According to Pennycook (1990) [1], the nature of second language education, however, requires us to understand our educational practice in broader social, cultural, and political terms, and it is to critical pedagogy that he thinks we could most profitably turn, to extend our conception of what we are doing as language teachers.

As practitioners of L2 learning and teaching in a different way, critical pedagogues seek social justice and change through education. They argue against the dominance of a certain group of people in decision making and policy setting.

According to Akbari (2008) [3]:

The same people who have the power to make decisions in society at large are the ones who also have

the power to design and implement educational systems, and consequently, their ideas and values get

accepted and promoted while the values and ideas of others are not given voice. This trend has also resulted in the exclusion of many countries from decision making and in a global scale enabled those societies which have more power and voice to monopolize decision making - particularly educational decisions in our discussion - to which less stronger societies have to abide.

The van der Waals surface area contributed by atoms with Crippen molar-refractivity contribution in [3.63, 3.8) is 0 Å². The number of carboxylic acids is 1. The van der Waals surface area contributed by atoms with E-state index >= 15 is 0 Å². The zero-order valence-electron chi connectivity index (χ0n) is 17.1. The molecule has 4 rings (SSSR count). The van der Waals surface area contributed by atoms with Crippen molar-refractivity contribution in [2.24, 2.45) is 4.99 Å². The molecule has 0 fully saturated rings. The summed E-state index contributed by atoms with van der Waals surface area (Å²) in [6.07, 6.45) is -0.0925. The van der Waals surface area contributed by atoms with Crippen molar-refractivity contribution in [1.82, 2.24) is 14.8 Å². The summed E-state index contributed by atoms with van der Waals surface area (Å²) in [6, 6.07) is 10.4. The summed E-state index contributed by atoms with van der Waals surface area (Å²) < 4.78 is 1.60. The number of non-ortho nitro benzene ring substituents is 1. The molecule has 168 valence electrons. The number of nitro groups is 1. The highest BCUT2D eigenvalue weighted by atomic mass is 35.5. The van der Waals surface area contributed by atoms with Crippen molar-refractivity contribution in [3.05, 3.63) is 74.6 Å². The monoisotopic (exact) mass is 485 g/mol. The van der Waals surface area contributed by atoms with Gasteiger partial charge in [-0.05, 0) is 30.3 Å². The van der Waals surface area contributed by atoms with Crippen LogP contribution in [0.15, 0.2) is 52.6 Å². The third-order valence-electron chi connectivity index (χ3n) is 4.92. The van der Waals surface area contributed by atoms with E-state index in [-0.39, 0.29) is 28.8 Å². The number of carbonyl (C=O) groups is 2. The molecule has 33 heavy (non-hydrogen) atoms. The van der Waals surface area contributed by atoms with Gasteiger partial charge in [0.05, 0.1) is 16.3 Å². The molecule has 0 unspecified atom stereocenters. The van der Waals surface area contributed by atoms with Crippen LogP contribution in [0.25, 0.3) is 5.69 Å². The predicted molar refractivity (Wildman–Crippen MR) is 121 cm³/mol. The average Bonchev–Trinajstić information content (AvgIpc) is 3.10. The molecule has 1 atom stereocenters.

Another important transformative vantage point of education is the view that Language is Knowledge, which is socially constructed. Simon suggests that "the first premise of any form of critical pedagogy is that the knowledge claims are interested and are modes of intelligibility grounded in the struggles, tensions, and inequalities that mark history's bequest to the present" (as cited in Pennycook, 1990[1]). Therefore, it is incumbent on critical pedagogues to bring it to people's awareness and inform them of their rights and abilities as social agents who can bring about change.

3. Introducing research Areas

Pennycook (1990) [1] explained that critical pedagogy is an attempt to investigate how knowledge is produced and legitimated within schools and confront those forms of knowledge critically in an attempt to legitimate other subjugated forms and to produce new forms. Critical pedagogy is involved with curriculum transformation and mandates the inclusion of participants in decision-making process of education. According to Prapasite and

Hardison (2009) [5], policy, pragmatic considerations and participants and their interaction are three major sets of constraints in decision making for what to study in a course (curriculum). They further explained that the level of policy consists of planning, learning objectives, means to accomplish them, programme implementation, such as teacher training and materials /resources development, and classroom implementation. Pragmatics considerations include time and resources. They assigned policy and pragmatics reconciliation to the participants. Literacy, another interest area in critical pedagogy research, is developed to a notion of critical literacy, in contrast to the most common views of literacy as a functional skill or as acquisition of a fixed body of cultural knowledge (Freire and Macedo, 1987 [6]; Mclaren, 1988 [7]).